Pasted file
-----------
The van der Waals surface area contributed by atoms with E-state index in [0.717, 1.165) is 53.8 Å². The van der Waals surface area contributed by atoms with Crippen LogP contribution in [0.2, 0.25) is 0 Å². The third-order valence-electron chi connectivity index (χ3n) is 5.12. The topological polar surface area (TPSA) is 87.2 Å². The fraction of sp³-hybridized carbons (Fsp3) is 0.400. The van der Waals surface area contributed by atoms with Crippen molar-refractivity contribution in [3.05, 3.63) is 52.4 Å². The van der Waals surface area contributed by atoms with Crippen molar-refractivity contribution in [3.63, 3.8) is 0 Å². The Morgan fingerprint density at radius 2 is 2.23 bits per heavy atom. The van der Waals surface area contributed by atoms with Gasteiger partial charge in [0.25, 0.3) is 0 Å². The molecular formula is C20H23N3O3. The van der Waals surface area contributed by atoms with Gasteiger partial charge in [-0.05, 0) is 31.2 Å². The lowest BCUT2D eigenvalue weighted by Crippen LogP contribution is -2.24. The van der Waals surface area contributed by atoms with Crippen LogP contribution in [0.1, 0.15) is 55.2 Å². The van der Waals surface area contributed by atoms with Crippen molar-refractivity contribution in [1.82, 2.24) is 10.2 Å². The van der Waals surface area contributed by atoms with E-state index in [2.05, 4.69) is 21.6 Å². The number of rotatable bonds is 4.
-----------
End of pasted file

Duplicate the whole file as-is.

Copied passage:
The van der Waals surface area contributed by atoms with E-state index in [0.717, 1.165) is 53.8 Å². The van der Waals surface area contributed by atoms with Crippen LogP contribution in [0.2, 0.25) is 0 Å². The third-order valence-electron chi connectivity index (χ3n) is 5.12. The topological polar surface area (TPSA) is 87.2 Å². The fraction of sp³-hybridized carbons (Fsp3) is 0.400. The van der Waals surface area contributed by atoms with Crippen molar-refractivity contribution in [3.05, 3.63) is 52.4 Å². The van der Waals surface area contributed by atoms with Crippen molar-refractivity contribution in [3.63, 3.8) is 0 Å². The Morgan fingerprint density at radius 2 is 2.23 bits per heavy atom. The van der Waals surface area contributed by atoms with Gasteiger partial charge in [0.25, 0.3) is 0 Å². The molecular formula is C20H23N3O3. The van der Waals surface area contributed by atoms with Gasteiger partial charge in [-0.05, 0) is 31.2 Å². The lowest BCUT2D eigenvalue weighted by Crippen LogP contribution is -2.24. The van der Waals surface area contributed by atoms with Crippen LogP contribution in [0.1, 0.15) is 55.2 Å². The van der Waals surface area contributed by atoms with Crippen molar-refractivity contribution in [1.82, 2.24) is 10.2 Å². The van der Waals surface area contributed by atoms with E-state index in [2.05, 4.69) is 21.6 Å². The number of rotatable bonds is 4.